BUILDING TRUST TO BUILD HIGH PERFORMANCE

BUILDING TRUST TO BUILD HIGH PERFORMANCE 1024 534 Karl-Heinz Oehler

The focus on building a high performance culture is increasing at many organizations, and rightly so. But the need for building trust is equally important. This is not solely an ethical issue, isolated from productivity. Trust is a driver of high performance.

What’s so important about trust?

Trust enables commitments to be undertaken in high-risk situations. Trust enables coordination without coercion or competition. Trust reduces stress. Trust leads to creativity in problem-solving.

Trust and leadership are intrinsically linked. If we don’t trust in leadership, we simply will not commit ourselves. Three leadership traits needed to build solid credibility and trust are unified commitment, transparency of intent, and affection and respect.

1. Building Trust through Unified Commitment

A critical trait required for collective leadership to build trust is unified commitment. This means that individual team members forego personal motivations, intentions, and objectives in favor of the goals and common interests of the team. No matter how tense and controversial the leadership meeting was, once the leadership team leaves the room, it speaks with a unified voice. Of course, leadership team disagreements and their consequences have to be discussed and handled, but within the leadership team, not in the public space. Collective leadership that actively builds trust will create much more impact than any individual leader can achieve alone.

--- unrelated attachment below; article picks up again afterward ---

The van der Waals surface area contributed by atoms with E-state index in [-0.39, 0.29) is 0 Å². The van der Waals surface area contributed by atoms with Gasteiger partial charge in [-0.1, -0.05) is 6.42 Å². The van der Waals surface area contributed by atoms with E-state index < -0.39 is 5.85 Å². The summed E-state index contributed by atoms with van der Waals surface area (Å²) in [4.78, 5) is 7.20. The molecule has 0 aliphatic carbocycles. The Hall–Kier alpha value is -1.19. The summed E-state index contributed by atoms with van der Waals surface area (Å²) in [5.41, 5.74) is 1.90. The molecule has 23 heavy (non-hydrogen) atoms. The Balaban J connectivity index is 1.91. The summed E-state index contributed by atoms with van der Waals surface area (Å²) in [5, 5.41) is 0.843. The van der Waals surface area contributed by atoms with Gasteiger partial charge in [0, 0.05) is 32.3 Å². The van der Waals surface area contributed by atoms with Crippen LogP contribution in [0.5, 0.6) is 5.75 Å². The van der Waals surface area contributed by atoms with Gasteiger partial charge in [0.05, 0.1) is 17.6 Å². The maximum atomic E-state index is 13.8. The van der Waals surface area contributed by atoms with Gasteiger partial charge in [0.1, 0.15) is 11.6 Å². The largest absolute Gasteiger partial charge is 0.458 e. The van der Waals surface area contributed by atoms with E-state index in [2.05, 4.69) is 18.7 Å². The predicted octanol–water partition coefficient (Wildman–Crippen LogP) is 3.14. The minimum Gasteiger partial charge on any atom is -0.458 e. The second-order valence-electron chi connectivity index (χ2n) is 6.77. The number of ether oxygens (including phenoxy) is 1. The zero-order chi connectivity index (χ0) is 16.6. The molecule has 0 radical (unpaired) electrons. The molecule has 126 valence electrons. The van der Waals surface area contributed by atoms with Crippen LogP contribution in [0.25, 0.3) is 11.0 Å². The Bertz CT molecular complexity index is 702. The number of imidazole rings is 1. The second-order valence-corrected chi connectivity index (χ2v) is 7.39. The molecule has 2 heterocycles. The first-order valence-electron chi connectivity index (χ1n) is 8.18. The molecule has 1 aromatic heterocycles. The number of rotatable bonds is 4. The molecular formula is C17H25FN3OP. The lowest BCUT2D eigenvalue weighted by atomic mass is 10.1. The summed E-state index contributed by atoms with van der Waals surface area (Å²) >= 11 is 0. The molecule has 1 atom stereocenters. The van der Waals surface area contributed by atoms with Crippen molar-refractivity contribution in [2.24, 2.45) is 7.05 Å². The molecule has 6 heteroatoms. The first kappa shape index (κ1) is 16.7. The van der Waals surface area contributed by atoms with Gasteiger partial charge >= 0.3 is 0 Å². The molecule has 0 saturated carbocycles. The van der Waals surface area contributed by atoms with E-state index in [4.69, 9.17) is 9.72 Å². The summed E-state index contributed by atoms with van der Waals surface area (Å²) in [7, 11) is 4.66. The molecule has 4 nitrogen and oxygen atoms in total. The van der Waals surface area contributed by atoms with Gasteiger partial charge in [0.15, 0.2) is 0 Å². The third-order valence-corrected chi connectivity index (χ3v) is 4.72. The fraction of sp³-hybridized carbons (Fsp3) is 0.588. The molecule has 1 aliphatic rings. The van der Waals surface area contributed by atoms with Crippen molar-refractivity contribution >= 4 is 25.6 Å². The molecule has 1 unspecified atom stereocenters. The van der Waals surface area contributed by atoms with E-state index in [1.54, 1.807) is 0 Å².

2. Building Trust through Transparency about Intent

Observers can’t see inside our heads, they only see our behavior. So, they make assumptions about our intent—often wrong assumptions. It’s important to declare what one is all about, how one prefers to operate, and what one expects to achieve. To be effective, declared intentions must be genuine and must be rooted in a clearly defined mutual benefit. In his research for The Speed of Trust, Stephen Covey found that declaring intent reduces resistance while enhancing commitment—especially in situations where there are new leaders in charge, massive change is under way, or in which employees assume that leaders’ motives are mixed.

3. Building Trust through Affection and Respect

When trust exists, respect and affection are the foundations of interactions. These traits are often neglected or ignored, especially in male-dominated environments. The meaning of affection is often misunderstood and, therefore, seldom tended to with purpose. What does “affection” mean in this context? “Does it mean hugging?” one leader asked me in horror. No. It means consistently demonstrating the genuine desire to be part of and to work with an individual, a team, or an organisation.

Wanting to be part of a team, to drive collective achievement for the greater good of the company, appreciating diversity of thought and diversity in the team set-up, recognizing and acknowledging knowledge and wisdom of others—these are all factors that engender respect and affection. This type of environment creates trust, not as an exceptional state, but as the normal way to work together.

Trust is a Business Driver

Multiple studies show that high-trust companies outperform low-­trust companies. In other words, trust is a business driver! Taking the time for your organization to give real attention to consciously building trust into your relationships and operations will pay significant dividends. In fact, it’s a prerequisite to high performance!